Kaiser Permanente also recognized the growing importance of integrating its services with modern technology for a more convenient and seamless patient experience. To reduce patients’ need to drive to the doctor’s office, Kaiser adopted the fast-growing telemedicine model.

The result? Kaiser announced last October that the organization conducted more than half of its 110 million physician-patient interactions last year via smartphone, videoconferencing, kiosks and other technology tools. Kaiser flipped the traditional health care model by bringing the care directly to the patients.

3. Encourage engagement and positive behaviors with tech-enabled rewards programs

Combine the ubiquity of mobile devices and the power of gamification, and it’s no wonder consumers have fueled the explosion of mobile apps. Gamification as a monetization tool can encourage various user behaviors, such as making purchases, in exchange for extrinsic or intrinsic rewards. Retail brands have also successfully applied that same concept to healthier outcomes.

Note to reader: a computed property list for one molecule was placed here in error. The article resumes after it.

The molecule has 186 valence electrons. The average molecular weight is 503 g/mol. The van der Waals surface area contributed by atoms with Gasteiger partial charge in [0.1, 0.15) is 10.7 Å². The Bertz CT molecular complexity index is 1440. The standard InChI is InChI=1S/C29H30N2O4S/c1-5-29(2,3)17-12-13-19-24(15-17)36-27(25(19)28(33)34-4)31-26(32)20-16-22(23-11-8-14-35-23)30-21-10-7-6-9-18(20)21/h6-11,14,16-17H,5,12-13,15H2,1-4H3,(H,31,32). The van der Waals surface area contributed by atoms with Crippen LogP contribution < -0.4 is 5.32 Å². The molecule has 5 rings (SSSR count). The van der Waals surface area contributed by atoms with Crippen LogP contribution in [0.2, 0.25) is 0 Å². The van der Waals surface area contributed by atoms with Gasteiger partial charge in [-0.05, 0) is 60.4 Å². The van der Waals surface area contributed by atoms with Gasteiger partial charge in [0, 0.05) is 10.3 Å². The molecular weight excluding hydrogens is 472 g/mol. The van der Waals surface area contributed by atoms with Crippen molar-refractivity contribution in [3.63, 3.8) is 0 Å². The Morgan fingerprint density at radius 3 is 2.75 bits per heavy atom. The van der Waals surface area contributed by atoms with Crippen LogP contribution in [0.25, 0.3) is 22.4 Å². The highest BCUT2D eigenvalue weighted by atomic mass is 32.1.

Fitbit sells wearable fitness and activity trackers, but the retail brand also offers a corresponding app that users can sync to their wearable device. The Fitbit app collects data from the tracker in real time based on the user’s daily activities and workouts. It then offers badges as rewards for completing tasks, attaining preset goals or reaching certain milestones. Both the badges and a competitive leaderboard act as extrinsic rewards, but users are also intrinsically rewarded by knowing they are maintaining a more active and healthier lifestyle.

Health insurers also recognize the power of mobile apps and rewards programs to encourage patients to adopt healthy behaviors. Patients’ healthier behaviors can help insurance companies save money by preventing expensive services.

CareFirst BlueCross BlueShield’s Blue Rewards program rewards patients monetarily up to $300 for actions like selecting a primary care provider, subscribing to a wellness email or completing a health screening. Patients can feel rewarded by taking a more active role in their own health care and pursuing health-related knowledge and activities.

Humana’s Go365 program also rewards patients for taking the Go365 Health Assessment or engaging in healthy activities tracked across various apps and devices. Extrinsic rewards include gift cards or program-compatible fitness-related electronics. But these types of health-related actions can also prevent patients from needing to utilize their insurance as often—a potentially even more valuable intrinsic reward.